Wednesday, January 16, 2008

Slim Pickin': Skinny, Ibi Kaslik

I was drawn to this book because, as a chubby girl, eating disorders have always fascinated me in a twisted kind of way. The book is the story about a perfectionist medical student with daddy issues (shockingly, she's the one with the eating disorder) and her younger, athletic, academically-apathetic sister, who magically has the perfect relationship with the daddy in question.

It's not a bad book; it's actually listed for many Canadian book awards, from what the back of the cover says. Eh. I didn't really see anything award-worthy, although the final pages give themselves over to a poetic tone that is far lovelier than anything else in the book.

The book, in my opinion, tries to do too much. It's narrated in alternating chapters by the two sisters, which can be wonderful (think Joy Luck Club), but here it just takes away from the older sister, Giselle's, story because she is, after all, the main character. Holly, the younger of the two, just kind of lets us know about how her sister's problems are wreaking havoc on her life and oh, yeah, the ghosts. She sees ghosts. That part is never entirely fleshed out.

Neither is the boyfriend, really. I never quite understand his motivation for his feelings for the girls and I didn't really find him necessary to the plot.

I wanted something, if you'll pardon the term, meatier. I wanted to learn more about anorexia and the mindset that goes along with it. I already know about perfectionism and daddy issues. I wanted it to go deeper; for the character to come more to life for me. Perhaps only because Giselle's chapters were constantly interrupted by her sister's, I never felt connected to her or the story.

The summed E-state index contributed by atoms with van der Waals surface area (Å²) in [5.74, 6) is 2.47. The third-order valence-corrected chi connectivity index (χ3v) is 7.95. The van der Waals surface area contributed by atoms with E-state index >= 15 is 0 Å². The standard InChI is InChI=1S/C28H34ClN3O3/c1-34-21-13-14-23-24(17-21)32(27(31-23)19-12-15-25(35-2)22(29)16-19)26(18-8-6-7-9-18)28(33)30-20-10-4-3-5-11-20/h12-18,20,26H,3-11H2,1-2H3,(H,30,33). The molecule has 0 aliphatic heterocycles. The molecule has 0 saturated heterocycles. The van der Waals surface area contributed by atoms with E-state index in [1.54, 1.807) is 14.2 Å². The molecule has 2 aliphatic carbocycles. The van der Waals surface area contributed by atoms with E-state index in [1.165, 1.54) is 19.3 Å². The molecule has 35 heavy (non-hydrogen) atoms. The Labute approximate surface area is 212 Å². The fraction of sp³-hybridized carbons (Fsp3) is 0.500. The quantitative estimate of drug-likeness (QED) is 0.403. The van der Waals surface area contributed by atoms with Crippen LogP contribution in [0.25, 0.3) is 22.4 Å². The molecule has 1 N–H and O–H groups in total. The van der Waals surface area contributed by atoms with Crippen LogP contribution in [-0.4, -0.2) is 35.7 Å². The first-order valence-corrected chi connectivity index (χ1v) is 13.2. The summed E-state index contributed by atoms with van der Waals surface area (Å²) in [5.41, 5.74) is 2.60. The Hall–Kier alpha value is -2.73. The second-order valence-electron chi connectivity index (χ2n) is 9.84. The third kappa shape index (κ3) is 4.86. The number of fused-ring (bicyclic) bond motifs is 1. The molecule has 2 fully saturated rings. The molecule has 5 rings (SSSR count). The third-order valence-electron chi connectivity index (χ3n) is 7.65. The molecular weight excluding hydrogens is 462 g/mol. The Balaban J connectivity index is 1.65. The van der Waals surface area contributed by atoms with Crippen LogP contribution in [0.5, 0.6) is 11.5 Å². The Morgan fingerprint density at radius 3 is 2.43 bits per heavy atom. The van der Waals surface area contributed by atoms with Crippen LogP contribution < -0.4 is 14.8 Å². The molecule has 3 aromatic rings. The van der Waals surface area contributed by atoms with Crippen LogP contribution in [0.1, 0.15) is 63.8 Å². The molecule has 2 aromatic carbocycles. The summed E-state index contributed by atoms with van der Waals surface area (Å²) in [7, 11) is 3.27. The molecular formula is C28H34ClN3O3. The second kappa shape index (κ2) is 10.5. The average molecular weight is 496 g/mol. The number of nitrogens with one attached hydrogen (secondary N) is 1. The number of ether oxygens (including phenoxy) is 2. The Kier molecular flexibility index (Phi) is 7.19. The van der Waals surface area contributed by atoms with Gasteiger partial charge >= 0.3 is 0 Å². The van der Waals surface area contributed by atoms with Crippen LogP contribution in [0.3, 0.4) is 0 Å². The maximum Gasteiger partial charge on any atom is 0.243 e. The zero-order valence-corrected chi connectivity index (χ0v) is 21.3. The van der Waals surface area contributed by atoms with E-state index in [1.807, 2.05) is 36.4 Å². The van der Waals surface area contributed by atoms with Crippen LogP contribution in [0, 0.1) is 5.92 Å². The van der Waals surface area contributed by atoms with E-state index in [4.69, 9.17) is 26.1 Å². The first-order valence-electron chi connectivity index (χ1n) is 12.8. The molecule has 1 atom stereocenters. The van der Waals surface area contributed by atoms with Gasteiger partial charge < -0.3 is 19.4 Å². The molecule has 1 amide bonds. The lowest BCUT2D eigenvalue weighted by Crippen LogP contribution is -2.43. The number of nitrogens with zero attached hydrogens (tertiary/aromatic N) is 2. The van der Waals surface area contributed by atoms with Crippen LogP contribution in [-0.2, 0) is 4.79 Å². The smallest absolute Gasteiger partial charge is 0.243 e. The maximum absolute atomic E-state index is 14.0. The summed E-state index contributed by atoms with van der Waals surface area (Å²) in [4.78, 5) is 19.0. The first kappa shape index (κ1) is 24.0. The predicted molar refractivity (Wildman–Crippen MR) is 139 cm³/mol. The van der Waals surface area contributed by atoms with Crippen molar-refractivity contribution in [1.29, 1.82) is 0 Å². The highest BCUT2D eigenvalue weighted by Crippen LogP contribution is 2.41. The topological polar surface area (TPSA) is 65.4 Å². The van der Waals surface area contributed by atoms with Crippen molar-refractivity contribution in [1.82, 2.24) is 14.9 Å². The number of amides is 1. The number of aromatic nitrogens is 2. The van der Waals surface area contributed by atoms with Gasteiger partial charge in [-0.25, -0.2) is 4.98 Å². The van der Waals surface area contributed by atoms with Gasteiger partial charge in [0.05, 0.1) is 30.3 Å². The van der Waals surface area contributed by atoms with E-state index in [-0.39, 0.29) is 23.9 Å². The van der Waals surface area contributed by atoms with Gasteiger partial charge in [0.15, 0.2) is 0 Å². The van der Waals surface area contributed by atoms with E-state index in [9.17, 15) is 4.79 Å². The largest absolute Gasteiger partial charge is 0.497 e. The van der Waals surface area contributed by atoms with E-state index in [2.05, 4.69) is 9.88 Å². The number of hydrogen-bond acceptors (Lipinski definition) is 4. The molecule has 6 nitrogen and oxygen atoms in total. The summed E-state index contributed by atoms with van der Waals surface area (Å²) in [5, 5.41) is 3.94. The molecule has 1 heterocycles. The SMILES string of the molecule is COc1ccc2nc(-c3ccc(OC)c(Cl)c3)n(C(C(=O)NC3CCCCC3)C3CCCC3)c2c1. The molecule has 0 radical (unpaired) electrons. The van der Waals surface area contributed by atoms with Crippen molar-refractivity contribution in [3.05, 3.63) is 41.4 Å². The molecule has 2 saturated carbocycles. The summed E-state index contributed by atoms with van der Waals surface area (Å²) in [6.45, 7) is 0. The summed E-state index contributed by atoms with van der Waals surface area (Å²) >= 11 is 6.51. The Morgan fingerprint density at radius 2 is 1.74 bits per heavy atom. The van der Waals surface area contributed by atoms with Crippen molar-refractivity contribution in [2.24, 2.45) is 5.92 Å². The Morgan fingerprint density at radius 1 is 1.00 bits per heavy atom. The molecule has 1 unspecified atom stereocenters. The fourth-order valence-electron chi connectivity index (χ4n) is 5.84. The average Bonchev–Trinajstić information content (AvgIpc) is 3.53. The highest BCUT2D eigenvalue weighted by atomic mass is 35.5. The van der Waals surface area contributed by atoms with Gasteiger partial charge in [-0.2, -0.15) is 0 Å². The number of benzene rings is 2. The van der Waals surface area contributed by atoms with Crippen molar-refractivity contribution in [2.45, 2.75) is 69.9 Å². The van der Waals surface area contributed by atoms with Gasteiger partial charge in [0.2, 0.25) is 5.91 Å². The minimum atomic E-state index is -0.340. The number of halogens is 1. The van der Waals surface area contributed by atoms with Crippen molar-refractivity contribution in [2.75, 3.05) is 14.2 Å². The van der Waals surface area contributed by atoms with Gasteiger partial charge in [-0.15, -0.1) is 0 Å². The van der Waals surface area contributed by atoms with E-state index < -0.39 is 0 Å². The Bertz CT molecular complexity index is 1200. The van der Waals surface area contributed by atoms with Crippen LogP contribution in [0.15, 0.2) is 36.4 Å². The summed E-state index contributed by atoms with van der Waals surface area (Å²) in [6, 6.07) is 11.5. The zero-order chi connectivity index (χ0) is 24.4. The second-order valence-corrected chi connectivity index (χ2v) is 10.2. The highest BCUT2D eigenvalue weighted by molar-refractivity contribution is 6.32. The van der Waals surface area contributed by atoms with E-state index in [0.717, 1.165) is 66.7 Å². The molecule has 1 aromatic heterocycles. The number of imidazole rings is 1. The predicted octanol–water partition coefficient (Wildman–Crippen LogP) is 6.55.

I guess it's from having picked this book up randomly after having poured myself into two Booker Award winners; this book isn't bad at all. It's a good read. But it's not Enright or Doyle and I couldn't help but hold that against it while I was reading.


Tress said...

OK, random book picker...what are you reading next?? Cuz I wanna read it too!

I found out that I CAN get a free library card in Nashua if I work in Nashua, so I will be acquiring one shortly. This is a very good thing!

Laura said...

if you wanted a book that dealt more heavily with the mindset of anorexia you should've picked up a psych journal or perhaps visited the non-fiction section of your local bookstore/library. Skinny wasn't a classic but it was a great read. some of your points have validity but others don't. In many ways Holly is just as vital to the plot as Giselle. I'm not an english teacher but I am extremely well read (that sounds arrogant but I don't mean it that way - I simply mean that I've had the luxury to read a huge variety of books. For teenage girls I think it's a really good book to read if only to gain a reality check of sorts. Books like Skinny, Killing Aurora and Leaving Jetty Road are all titles which don't glorify eating disorders and with the pressures in society today I think it's important that these kids get a wake up call.

Reading over my comment I didn't mean it to sound aggressive at all - sorry about that. I just wanted to defend a novel that was an enjoyable read and a solid debut effort.

entirely-music said...

i'm doing skinny of my integrated negotiated study.
i'm in year 10.
i was wondering if you could perhaps give me some ideas and pointers as to what i could use as my essay topic.
any help would be greatly appreciated.
thanks, mel x x